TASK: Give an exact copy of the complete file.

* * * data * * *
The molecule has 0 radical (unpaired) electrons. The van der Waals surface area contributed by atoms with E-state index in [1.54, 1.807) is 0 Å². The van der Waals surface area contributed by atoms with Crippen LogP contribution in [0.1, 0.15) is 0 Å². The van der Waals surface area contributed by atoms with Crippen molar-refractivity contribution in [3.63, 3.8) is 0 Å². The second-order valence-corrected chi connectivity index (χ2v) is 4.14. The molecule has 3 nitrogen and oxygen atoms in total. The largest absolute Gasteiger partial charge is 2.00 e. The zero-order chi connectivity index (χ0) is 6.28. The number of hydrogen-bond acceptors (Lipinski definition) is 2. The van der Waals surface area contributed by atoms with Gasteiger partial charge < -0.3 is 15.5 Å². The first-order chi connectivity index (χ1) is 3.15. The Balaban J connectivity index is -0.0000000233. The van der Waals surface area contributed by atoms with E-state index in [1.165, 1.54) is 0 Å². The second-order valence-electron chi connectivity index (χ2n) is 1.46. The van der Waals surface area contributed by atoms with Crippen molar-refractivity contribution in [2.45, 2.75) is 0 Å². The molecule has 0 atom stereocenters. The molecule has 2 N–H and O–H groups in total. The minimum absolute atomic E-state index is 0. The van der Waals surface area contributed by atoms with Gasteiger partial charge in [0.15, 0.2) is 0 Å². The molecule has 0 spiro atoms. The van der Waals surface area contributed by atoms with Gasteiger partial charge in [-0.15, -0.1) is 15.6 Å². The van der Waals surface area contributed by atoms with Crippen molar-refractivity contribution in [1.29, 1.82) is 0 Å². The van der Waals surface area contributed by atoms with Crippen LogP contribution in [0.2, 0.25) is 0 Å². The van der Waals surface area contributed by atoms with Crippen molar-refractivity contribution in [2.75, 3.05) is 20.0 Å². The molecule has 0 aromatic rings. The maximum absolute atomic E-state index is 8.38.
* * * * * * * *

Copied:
The molecule has 0 radical (unpaired) electrons. The van der Waals surface area contributed by atoms with E-state index in [1.54, 1.807) is 0 Å². The van der Waals surface area contributed by atoms with Crippen LogP contribution in [0.1, 0.15) is 0 Å². The van der Waals surface area contributed by atoms with Crippen molar-refractivity contribution in [3.63, 3.8) is 0 Å². The second-order valence-corrected chi connectivity index (χ2v) is 4.14. The molecule has 3 nitrogen and oxygen atoms in total. The largest absolute Gasteiger partial charge is 2.00 e. The zero-order chi connectivity index (χ0) is 6.28. The number of hydrogen-bond acceptors (Lipinski definition) is 2. The van der Waals surface area contributed by atoms with Gasteiger partial charge < -0.3 is 15.5 Å². The first-order chi connectivity index (χ1) is 3.15. The Balaban J connectivity index is -0.0000000233. The van der Waals surface area contributed by atoms with E-state index in [1.165, 1.54) is 0 Å². The second-order valence-electron chi connectivity index (χ2n) is 1.46. The van der Waals surface area contributed by atoms with Crippen molar-refractivity contribution in [2.45, 2.75) is 0 Å². The molecule has 0 atom stereocenters. The molecule has 2 N–H and O–H groups in total. The minimum absolute atomic E-state index is 0. The van der Waals surface area contributed by atoms with Gasteiger partial charge in [0.15, 0.2) is 0 Å². The molecule has 0 spiro atoms. The van der Waals surface area contributed by atoms with Gasteiger partial charge in [-0.15, -0.1) is 15.6 Å². The van der Waals surface area contributed by atoms with Crippen molar-refractivity contribution in [1.29, 1.82) is 0 Å². The van der Waals surface area contributed by atoms with Crippen LogP contribution in [0.2, 0.25) is 0 Å². The van der Waals surface area contributed by atoms with Crippen molar-refractivity contribution in [2.75, 3.05) is 20.0 Å². The molecule has 0 aromatic rings. The maximum absolute atomic E-state index is 8.38.